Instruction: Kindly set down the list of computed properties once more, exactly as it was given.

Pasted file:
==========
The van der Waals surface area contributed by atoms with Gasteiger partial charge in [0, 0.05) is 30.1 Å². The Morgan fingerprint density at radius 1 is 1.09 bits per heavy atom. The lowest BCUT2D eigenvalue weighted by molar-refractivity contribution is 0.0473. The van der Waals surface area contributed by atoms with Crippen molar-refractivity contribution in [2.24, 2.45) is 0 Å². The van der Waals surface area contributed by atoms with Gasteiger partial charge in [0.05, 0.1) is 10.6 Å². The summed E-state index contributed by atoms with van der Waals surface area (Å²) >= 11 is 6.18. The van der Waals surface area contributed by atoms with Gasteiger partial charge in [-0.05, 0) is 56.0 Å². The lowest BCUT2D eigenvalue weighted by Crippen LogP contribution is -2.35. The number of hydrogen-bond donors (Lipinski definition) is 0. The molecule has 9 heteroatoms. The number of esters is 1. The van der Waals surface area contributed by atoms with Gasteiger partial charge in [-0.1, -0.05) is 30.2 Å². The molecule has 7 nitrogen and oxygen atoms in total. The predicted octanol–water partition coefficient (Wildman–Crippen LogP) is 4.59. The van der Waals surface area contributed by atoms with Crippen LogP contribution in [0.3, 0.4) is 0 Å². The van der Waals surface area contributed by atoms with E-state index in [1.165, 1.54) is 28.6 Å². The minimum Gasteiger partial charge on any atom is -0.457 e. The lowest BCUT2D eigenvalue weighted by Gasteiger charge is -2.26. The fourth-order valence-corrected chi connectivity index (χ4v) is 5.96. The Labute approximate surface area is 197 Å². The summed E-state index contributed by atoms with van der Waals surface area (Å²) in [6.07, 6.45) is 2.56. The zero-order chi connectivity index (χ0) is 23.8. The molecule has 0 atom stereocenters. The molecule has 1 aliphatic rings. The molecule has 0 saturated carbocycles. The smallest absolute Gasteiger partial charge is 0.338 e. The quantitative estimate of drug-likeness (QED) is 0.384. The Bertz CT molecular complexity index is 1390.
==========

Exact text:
The van der Waals surface area contributed by atoms with Gasteiger partial charge in [0, 0.05) is 30.1 Å². The Morgan fingerprint density at radius 1 is 1.09 bits per heavy atom. The lowest BCUT2D eigenvalue weighted by molar-refractivity contribution is 0.0473. The van der Waals surface area contributed by atoms with Crippen molar-refractivity contribution in [2.24, 2.45) is 0 Å². The van der Waals surface area contributed by atoms with Gasteiger partial charge in [0.05, 0.1) is 10.6 Å². The summed E-state index contributed by atoms with van der Waals surface area (Å²) >= 11 is 6.18. The van der Waals surface area contributed by atoms with Gasteiger partial charge in [-0.05, 0) is 56.0 Å². The lowest BCUT2D eigenvalue weighted by Crippen LogP contribution is -2.35. The number of hydrogen-bond donors (Lipinski definition) is 0. The molecule has 9 heteroatoms. The number of esters is 1. The van der Waals surface area contributed by atoms with Gasteiger partial charge in [-0.1, -0.05) is 30.2 Å². The molecule has 7 nitrogen and oxygen atoms in total. The predicted octanol–water partition coefficient (Wildman–Crippen LogP) is 4.59. The van der Waals surface area contributed by atoms with Crippen LogP contribution in [0.3, 0.4) is 0 Å². The van der Waals surface area contributed by atoms with E-state index in [1.165, 1.54) is 28.6 Å². The minimum Gasteiger partial charge on any atom is -0.457 e. The lowest BCUT2D eigenvalue weighted by Gasteiger charge is -2.26. The fourth-order valence-corrected chi connectivity index (χ4v) is 5.96. The Labute approximate surface area is 197 Å². The summed E-state index contributed by atoms with van der Waals surface area (Å²) in [6.07, 6.45) is 2.56. The zero-order chi connectivity index (χ0) is 23.8. The molecule has 0 atom stereocenters. The molecule has 1 aliphatic rings. The molecule has 0 saturated carbocycles. The smallest absolute Gasteiger partial charge is 0.338 e. The quantitative estimate of drug-likeness (QED) is 0.384. The Bertz CT molecular complexity index is 1390.